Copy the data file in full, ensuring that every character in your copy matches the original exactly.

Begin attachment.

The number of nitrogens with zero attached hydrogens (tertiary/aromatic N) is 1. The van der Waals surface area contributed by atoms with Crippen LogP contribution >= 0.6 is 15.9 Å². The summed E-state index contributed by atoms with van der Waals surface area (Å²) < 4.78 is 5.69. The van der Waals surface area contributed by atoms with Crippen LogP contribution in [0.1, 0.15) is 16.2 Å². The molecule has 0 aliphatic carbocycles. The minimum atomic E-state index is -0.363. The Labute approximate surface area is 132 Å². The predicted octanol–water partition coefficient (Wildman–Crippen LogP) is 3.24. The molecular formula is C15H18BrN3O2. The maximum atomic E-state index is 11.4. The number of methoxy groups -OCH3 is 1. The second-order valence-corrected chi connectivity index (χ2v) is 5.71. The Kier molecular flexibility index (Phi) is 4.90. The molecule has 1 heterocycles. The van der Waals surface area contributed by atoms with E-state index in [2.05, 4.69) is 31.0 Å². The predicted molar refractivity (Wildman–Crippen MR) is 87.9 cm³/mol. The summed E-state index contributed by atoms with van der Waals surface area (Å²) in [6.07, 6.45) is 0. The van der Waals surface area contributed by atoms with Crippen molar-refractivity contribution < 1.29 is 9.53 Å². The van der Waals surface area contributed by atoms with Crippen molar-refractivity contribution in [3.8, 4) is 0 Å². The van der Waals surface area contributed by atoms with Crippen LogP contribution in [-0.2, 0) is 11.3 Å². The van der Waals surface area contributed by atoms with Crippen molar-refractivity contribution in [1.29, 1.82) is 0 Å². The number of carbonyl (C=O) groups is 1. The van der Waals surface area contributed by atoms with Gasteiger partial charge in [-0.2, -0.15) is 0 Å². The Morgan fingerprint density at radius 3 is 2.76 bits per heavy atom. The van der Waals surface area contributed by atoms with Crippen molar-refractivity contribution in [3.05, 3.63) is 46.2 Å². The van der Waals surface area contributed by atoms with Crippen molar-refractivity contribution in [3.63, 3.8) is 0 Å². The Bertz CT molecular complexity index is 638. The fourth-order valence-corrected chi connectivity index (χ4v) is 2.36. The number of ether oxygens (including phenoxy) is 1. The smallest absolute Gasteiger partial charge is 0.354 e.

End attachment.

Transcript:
The number of nitrogens with zero attached hydrogens (tertiary/aromatic N) is 1. The van der Waals surface area contributed by atoms with Crippen LogP contribution >= 0.6 is 15.9 Å². The summed E-state index contributed by atoms with van der Waals surface area (Å²) < 4.78 is 5.69. The van der Waals surface area contributed by atoms with Crippen LogP contribution in [0.1, 0.15) is 16.2 Å². The molecule has 0 aliphatic carbocycles. The minimum atomic E-state index is -0.363. The Labute approximate surface area is 132 Å². The predicted octanol–water partition coefficient (Wildman–Crippen LogP) is 3.24. The molecular formula is C15H18BrN3O2. The maximum atomic E-state index is 11.4. The number of methoxy groups -OCH3 is 1. The second-order valence-corrected chi connectivity index (χ2v) is 5.71. The Kier molecular flexibility index (Phi) is 4.90. The molecule has 1 heterocycles. The van der Waals surface area contributed by atoms with E-state index in [2.05, 4.69) is 31.0 Å². The predicted molar refractivity (Wildman–Crippen MR) is 87.9 cm³/mol. The summed E-state index contributed by atoms with van der Waals surface area (Å²) in [6.07, 6.45) is 0. The van der Waals surface area contributed by atoms with Crippen molar-refractivity contribution < 1.29 is 9.53 Å². The van der Waals surface area contributed by atoms with Crippen molar-refractivity contribution in [3.8, 4) is 0 Å². The van der Waals surface area contributed by atoms with Crippen LogP contribution in [-0.2, 0) is 11.3 Å². The van der Waals surface area contributed by atoms with Crippen molar-refractivity contribution in [1.29, 1.82) is 0 Å². The number of carbonyl (C=O) groups is 1. The van der Waals surface area contributed by atoms with Gasteiger partial charge in [-0.2, -0.15) is 0 Å². The Morgan fingerprint density at radius 3 is 2.76 bits per heavy atom. The van der Waals surface area contributed by atoms with Crippen molar-refractivity contribution in [3.05, 3.63) is 46.2 Å². The van der Waals surface area contributed by atoms with Crippen molar-refractivity contribution in [3.63, 3.8) is 0 Å². The Bertz CT molecular complexity index is 638. The fourth-order valence-corrected chi connectivity index (χ4v) is 2.36. The number of ether oxygens (including phenoxy) is 1. The smallest absolute Gasteiger partial charge is 0.354 e.